Category: mushrooms

Singapore Noodles

Singapore Noodles

A big bowl of noodles is always a welcome sight. And Singapore Noodles are loaded with protein and veggies, plus it’s on the table fast. This next level stir fry dish hails from Cantonese restaurants in Hong Kong, so no one is exactly sure why read more

Shanghai Bok Choy

Shanghai Bok Choy

As Lunar New Year continues, we are celebrating with a new spin on a classic dish. This Shanghai Bok Choy dish is an oldie but a goodie. Tender baby bok choy is cooked with earthy shiitake mushrooms in an umami packed sauce. The final dish is read more

Longevity Noodles

Longevity Noodles

Gung Hay Fat Choy!

Lunar New Year, one of the most important holidays in China, starts today. But don’t worry, celebrations typically last for weeks. So you have plenty of time to throw your own Lunar New Year dinner party. And no such menu would be complete without Longevity Noodles. Long strands of noodles symbolize a long life, and are served at birthday celebrations as well. There are a lot of steps to this recipe, but this is a special occasion dish. What’s a few extra steps in the pursuit of a long, healthy life? And once you dig into these Longevity Noodles, with their tangy sauce and plump shrimp, savory pork, meaty mushrooms, and crunchy toppings, you’ll know it was worth it.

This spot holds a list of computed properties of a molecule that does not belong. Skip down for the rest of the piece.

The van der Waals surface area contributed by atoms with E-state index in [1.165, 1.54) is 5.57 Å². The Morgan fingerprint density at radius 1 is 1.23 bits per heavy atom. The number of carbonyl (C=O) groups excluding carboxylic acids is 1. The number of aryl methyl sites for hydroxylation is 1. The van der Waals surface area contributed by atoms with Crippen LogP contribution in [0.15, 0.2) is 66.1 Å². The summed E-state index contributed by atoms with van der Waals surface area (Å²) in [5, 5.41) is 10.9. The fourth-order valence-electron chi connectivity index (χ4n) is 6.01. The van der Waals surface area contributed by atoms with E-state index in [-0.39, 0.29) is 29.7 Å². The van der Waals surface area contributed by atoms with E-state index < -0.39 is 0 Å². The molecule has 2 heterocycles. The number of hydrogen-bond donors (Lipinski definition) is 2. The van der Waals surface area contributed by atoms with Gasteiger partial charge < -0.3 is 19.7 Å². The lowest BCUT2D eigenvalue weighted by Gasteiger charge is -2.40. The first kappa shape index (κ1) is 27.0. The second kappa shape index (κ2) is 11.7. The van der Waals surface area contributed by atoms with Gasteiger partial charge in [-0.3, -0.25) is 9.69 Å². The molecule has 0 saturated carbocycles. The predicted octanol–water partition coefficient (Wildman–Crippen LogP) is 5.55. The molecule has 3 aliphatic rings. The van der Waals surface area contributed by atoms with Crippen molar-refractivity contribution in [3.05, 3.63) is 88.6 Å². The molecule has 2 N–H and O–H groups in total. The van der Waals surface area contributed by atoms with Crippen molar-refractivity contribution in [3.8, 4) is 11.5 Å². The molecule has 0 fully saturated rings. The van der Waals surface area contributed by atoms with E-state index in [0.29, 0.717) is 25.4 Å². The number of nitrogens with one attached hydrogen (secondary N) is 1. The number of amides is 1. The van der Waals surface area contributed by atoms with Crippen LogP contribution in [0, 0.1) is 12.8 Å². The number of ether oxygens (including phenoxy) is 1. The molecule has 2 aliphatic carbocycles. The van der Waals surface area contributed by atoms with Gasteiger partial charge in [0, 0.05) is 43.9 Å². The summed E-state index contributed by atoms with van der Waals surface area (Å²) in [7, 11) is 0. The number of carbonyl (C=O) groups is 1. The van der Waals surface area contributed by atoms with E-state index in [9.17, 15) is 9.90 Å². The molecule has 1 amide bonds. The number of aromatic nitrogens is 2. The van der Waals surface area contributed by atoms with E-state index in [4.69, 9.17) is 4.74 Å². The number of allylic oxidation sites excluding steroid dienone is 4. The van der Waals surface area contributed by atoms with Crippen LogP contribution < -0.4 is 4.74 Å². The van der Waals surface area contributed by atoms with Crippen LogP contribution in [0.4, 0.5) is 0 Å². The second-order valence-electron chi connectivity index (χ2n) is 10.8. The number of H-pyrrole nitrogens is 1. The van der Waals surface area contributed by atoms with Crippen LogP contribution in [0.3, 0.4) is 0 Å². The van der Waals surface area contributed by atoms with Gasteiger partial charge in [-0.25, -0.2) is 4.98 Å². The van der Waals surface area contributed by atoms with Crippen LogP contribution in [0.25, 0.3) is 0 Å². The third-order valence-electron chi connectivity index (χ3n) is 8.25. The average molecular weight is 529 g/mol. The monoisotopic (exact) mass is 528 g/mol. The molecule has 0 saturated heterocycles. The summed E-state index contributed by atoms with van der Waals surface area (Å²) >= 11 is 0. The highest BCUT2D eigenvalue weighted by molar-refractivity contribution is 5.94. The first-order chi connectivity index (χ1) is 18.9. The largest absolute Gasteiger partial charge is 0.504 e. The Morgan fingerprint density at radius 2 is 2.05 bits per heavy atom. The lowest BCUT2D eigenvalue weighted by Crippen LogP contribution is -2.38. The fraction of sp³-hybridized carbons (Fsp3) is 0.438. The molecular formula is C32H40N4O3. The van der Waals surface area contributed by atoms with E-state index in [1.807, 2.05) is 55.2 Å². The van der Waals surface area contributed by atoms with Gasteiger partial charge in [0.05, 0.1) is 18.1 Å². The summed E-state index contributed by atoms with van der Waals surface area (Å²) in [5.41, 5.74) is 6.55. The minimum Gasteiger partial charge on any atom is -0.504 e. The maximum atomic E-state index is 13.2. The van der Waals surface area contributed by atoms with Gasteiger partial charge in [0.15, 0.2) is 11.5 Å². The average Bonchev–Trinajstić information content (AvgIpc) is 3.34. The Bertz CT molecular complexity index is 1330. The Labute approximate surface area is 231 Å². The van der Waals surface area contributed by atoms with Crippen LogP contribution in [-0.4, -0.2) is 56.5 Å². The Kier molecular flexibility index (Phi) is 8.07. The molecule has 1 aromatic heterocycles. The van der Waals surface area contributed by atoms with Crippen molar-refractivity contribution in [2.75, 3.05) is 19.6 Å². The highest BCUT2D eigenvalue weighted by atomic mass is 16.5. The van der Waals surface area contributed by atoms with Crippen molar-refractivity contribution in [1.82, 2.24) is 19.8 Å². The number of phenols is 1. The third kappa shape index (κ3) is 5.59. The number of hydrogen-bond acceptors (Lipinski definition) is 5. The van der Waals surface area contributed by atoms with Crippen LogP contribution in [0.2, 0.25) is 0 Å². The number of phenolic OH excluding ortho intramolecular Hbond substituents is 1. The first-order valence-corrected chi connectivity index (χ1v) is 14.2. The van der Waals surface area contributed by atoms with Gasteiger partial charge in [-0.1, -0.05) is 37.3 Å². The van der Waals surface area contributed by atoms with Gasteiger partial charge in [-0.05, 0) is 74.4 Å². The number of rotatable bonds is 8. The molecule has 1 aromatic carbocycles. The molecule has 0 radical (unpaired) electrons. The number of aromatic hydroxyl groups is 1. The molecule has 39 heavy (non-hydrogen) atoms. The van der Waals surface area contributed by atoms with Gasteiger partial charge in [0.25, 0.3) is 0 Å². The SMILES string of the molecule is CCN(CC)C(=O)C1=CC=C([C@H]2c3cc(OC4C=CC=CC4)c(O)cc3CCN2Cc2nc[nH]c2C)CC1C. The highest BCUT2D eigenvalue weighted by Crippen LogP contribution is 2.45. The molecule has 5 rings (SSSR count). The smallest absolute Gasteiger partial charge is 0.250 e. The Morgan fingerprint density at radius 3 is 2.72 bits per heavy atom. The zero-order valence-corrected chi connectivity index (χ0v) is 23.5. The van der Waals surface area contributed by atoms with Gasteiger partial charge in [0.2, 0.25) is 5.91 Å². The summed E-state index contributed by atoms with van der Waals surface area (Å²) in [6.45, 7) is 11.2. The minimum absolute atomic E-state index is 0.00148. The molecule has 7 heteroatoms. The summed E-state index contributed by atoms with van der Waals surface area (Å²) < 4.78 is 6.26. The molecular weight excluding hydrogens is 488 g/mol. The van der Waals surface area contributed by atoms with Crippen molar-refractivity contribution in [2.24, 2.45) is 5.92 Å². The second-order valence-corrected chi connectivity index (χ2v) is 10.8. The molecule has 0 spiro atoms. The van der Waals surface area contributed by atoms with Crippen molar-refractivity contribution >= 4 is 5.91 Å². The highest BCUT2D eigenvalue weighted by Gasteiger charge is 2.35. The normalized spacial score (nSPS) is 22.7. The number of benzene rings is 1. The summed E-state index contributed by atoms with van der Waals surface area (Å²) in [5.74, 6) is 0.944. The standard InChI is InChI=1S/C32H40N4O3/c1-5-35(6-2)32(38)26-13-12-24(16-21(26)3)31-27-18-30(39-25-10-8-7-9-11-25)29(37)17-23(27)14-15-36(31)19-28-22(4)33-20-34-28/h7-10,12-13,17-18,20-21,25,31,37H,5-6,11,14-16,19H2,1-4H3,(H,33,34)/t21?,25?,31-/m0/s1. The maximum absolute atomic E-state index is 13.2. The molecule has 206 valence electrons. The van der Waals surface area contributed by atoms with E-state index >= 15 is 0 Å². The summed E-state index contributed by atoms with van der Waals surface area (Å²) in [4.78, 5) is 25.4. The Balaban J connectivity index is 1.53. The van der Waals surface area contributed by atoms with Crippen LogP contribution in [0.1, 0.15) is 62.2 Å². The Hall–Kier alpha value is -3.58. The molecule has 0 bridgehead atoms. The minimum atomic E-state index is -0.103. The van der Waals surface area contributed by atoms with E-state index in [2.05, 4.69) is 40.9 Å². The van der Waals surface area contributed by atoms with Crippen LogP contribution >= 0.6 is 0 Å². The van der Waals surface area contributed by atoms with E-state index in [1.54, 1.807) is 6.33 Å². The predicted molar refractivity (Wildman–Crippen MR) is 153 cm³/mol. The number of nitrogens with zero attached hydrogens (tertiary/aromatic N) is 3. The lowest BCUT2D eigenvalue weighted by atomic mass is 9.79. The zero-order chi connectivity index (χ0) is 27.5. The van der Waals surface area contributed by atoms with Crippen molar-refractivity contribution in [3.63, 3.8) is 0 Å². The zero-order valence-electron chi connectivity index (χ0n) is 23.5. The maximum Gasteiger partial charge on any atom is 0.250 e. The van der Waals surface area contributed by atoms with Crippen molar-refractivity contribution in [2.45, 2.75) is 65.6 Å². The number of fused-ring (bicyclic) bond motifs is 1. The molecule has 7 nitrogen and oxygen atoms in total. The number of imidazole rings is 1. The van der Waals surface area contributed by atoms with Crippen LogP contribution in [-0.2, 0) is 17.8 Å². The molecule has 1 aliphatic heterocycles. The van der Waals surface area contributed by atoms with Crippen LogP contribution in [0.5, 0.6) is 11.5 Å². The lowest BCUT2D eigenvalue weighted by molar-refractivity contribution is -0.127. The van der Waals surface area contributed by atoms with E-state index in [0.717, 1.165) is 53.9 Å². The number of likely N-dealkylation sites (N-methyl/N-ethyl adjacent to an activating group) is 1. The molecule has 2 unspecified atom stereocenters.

Longevity Noodles Sauce

I start this recipe by whipping up a very quick, but deeply flavorful sauce. Pantry staples like oyster sauce, soy sauce, and Shaoxing wine gets stirred together with some chicken stock and set aside.

Then I move on to prepping the vegetables. Get everything ready so you can move to the stove and set up an assembly line of cooking.

onions longevity noodles

Longevity Noodles Toppings

The toppings are what really set this noodle dish apart. Fried shallots and peanuts and ribbons of egg crepe add tons of flavor and texture. Because this dish has a lot of moving parts, there are some shortcuts I can recommend if you just don’t have the time or energy to go full out.

1. The egg crepe can be substituted with simple boiled eggs. I think soft fried eggs might be nice too, although casual and a little messy.

2. You can buy fried shallots in the Asian market. They come in a tub and you’ll get way more than you need so use the rest to top fried rice, noodles soups, or salads.

3. You can buy roasted peanuts instead of frying your own.

That said, I think you’ll be surprised by how much more flavorful homemade toppings can be. I don’t even really like peanuts, but straight from frying them in the pan, they were pretty great. If you find it’s too much prep work for one day, you can do things in stages. Cut up all of the veggies and start prepping some of the toppings the day before so you can focus on finishing the dish on the second day.